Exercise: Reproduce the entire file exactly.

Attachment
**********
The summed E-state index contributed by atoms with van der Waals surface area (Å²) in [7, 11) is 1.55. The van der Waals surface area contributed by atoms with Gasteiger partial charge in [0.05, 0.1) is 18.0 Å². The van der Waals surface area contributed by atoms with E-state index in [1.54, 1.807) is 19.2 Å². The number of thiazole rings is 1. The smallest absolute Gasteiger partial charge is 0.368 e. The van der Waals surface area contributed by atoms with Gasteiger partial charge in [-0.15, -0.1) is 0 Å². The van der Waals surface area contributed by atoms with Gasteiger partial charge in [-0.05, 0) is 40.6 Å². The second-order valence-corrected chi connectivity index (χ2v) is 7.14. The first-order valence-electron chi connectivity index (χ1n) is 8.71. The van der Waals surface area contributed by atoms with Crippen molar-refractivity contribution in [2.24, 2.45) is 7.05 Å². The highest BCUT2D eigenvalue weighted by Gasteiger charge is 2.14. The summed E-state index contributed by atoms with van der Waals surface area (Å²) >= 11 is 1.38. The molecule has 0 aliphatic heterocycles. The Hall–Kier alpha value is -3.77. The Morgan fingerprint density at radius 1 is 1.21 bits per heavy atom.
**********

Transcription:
The summed E-state index contributed by atoms with van der Waals surface area (Å²) in [7, 11) is 1.55. The van der Waals surface area contributed by atoms with Gasteiger partial charge in [0.05, 0.1) is 18.0 Å². The van der Waals surface area contributed by atoms with E-state index in [1.54, 1.807) is 19.2 Å². The number of thiazole rings is 1. The smallest absolute Gasteiger partial charge is 0.368 e. The van der Waals surface area contributed by atoms with Gasteiger partial charge in [-0.15, -0.1) is 0 Å². The van der Waals surface area contributed by atoms with Gasteiger partial charge in [-0.05, 0) is 40.6 Å². The second-order valence-corrected chi connectivity index (χ2v) is 7.14. The first-order valence-electron chi connectivity index (χ1n) is 8.71. The van der Waals surface area contributed by atoms with Crippen molar-refractivity contribution in [2.24, 2.45) is 7.05 Å². The highest BCUT2D eigenvalue weighted by Gasteiger charge is 2.14. The summed E-state index contributed by atoms with van der Waals surface area (Å²) >= 11 is 1.38. The molecule has 0 aliphatic heterocycles. The Hall–Kier alpha value is -3.77. The Morgan fingerprint density at radius 1 is 1.21 bits per heavy atom.